Archive - News Article
July 26th, 2014
SPRINGDALE, Ark. (AP) â€” Tyson Foods Inc. says it's closing three U.S. plants, employing a total 950 workers, which have struggled financially as the company's product needs have changed.
Tyson, the biggest U.S. meat processor, announced Friday the planned closures of the plants in Cherokee, Iowa; Buffalo, New York; and Santa Teresa, New Mexico. The company said the action will enable it to move some of the operations and equipment at the plants to other, more cost-efficient Tyson plants.
â€” Jones Mill Park: the liabilities
â€” Wage issue needs more signatures by Aug. 18
â€” Dyer Street closed Monday
â€” Hot Dog winners announced
â€” Selfie Saturday
â€” Meetâ€¦ Brandi Lea Thomas
â€” Library seeks yearbooks
â€” Cowboyâ€™s McClain convicted in Ala.
â€” Taking a look at the Southeastern Conference
â€” Snapshots from summer camp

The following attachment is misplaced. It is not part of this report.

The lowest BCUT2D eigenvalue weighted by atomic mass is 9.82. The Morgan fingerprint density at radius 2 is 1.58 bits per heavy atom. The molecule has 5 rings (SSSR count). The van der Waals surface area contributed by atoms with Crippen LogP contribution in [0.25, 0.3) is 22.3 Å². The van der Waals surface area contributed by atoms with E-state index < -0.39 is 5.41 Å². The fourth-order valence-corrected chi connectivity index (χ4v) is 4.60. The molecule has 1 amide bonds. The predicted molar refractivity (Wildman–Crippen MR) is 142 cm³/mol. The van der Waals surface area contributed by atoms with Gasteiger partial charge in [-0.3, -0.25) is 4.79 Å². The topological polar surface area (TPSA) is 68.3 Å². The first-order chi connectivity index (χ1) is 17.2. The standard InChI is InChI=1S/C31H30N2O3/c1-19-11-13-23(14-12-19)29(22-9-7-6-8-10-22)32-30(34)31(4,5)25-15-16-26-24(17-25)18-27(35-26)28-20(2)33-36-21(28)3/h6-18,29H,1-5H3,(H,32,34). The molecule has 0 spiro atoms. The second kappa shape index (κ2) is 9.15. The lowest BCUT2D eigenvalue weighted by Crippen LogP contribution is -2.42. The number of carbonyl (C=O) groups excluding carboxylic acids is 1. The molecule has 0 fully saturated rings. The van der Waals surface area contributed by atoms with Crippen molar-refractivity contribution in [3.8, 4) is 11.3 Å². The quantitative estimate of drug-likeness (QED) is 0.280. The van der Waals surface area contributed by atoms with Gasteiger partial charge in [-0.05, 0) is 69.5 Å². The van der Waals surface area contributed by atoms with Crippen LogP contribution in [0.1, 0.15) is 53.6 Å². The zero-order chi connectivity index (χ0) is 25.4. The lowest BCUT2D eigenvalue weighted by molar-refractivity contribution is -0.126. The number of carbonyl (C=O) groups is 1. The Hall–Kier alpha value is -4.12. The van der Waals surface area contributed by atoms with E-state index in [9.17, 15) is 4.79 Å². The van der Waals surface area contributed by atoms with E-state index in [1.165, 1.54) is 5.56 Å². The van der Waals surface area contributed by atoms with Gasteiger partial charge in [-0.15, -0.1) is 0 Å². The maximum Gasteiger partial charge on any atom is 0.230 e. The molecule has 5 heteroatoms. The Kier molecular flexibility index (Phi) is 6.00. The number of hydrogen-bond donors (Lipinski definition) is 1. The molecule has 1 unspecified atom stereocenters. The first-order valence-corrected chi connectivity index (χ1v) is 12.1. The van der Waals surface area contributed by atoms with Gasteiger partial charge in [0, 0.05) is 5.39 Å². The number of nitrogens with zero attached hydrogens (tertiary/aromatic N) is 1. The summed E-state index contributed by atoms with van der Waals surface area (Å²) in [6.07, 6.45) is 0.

â€” Hot Spring County Religious Events
â€” Beyond the Title â€” Sundays with TJ â€” 100 Years of Memories on Varner Road
â€” Arkansas farm and grain commodities report
While jobs and money are both concerns related to tearing down the Jones Mill Industrial Park, those things at least have some tangibility to them. As far as jobs go, it is possible to know how many jobs are there and how many might leave. The local chamber of commerce and economic development corporation have resolved to help relocate any businesses that might be displaced by the demolition project, as Senator Alan Clark explained at the July 17 chamber of commerce breakfast meeting.
The discussion of whether or not to demolish the current Jones Mill Industrial Park involves a number of considerations, according to those both for and against the issue. Money is one of those.
To tear it down or not tear it down?
That is the question posed to the county regarding the Jones Mill Industrial Park.
JACKSONVILLE, Ark. (AP) â€” Military officials locked down an Arkansas air force base for several hours Wednesday after reporting that a suspicious individual was on the sprawling complex near Little Rock, then reopened the base and said the threat was "no longer credible."
During the lockdown, no one was allowed to enter or leave the base. Gates were closed and a line of vehicles stretched for a quarter-mile outside of the base.
Video 4: MH17 Crash: Ukraine, Russia, Rebels Deny Downing
Video 3: U.S. Officials Race to Ukraine to Investigate Crash (Bloomberg)